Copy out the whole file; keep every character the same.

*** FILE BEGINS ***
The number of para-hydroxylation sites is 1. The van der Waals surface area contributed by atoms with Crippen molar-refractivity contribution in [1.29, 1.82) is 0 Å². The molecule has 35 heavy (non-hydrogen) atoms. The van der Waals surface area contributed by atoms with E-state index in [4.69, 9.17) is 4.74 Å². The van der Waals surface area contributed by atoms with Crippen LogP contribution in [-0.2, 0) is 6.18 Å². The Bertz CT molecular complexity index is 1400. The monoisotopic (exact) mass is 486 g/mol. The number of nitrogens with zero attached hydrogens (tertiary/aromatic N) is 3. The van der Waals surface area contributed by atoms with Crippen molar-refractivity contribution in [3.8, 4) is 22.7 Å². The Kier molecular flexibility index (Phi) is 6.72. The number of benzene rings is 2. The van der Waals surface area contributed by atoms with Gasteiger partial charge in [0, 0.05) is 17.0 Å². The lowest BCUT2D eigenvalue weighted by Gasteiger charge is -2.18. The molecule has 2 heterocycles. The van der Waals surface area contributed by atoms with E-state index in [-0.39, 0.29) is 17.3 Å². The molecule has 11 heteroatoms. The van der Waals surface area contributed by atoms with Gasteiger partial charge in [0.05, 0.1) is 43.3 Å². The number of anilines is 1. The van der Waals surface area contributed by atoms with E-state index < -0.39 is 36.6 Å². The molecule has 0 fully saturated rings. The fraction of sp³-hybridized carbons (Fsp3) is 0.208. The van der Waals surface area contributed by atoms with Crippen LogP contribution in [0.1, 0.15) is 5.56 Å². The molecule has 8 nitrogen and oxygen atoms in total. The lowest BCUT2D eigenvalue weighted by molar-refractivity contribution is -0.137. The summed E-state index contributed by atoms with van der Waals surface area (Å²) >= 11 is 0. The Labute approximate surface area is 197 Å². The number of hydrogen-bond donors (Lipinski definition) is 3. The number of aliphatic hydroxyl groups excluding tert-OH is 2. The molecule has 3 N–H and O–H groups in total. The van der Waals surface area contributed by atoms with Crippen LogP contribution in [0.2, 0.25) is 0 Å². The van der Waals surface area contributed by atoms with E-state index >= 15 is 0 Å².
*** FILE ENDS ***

The number of para-hydroxylation sites is 1. The van der Waals surface area contributed by atoms with Crippen molar-refractivity contribution in [1.29, 1.82) is 0 Å². The molecule has 35 heavy (non-hydrogen) atoms. The van der Waals surface area contributed by atoms with E-state index in [4.69, 9.17) is 4.74 Å². The van der Waals surface area contributed by atoms with Crippen LogP contribution in [-0.2, 0) is 6.18 Å². The Bertz CT molecular complexity index is 1400. The monoisotopic (exact) mass is 486 g/mol. The number of nitrogens with zero attached hydrogens (tertiary/aromatic N) is 3. The van der Waals surface area contributed by atoms with Crippen molar-refractivity contribution in [3.8, 4) is 22.7 Å². The Kier molecular flexibility index (Phi) is 6.72. The number of benzene rings is 2. The van der Waals surface area contributed by atoms with Gasteiger partial charge in [0, 0.05) is 17.0 Å². The lowest BCUT2D eigenvalue weighted by Gasteiger charge is -2.18. The molecule has 2 heterocycles. The van der Waals surface area contributed by atoms with E-state index in [-0.39, 0.29) is 17.3 Å². The molecule has 11 heteroatoms. The van der Waals surface area contributed by atoms with Gasteiger partial charge in [0.05, 0.1) is 43.3 Å². The number of anilines is 1. The van der Waals surface area contributed by atoms with E-state index < -0.39 is 36.6 Å². The molecule has 0 fully saturated rings. The fraction of sp³-hybridized carbons (Fsp3) is 0.208. The van der Waals surface area contributed by atoms with Crippen LogP contribution in [0.1, 0.15) is 5.56 Å². The molecule has 8 nitrogen and oxygen atoms in total. The lowest BCUT2D eigenvalue weighted by molar-refractivity contribution is -0.137. The summed E-state index contributed by atoms with van der Waals surface area (Å²) >= 11 is 0. The Labute approximate surface area is 197 Å². The number of hydrogen-bond donors (Lipinski definition) is 3. The number of aliphatic hydroxyl groups excluding tert-OH is 2. The molecule has 3 N–H and O–H groups in total. The van der Waals surface area contributed by atoms with Crippen LogP contribution in [0.2, 0.25) is 0 Å². The van der Waals surface area contributed by atoms with E-state index >= 15 is 0 Å².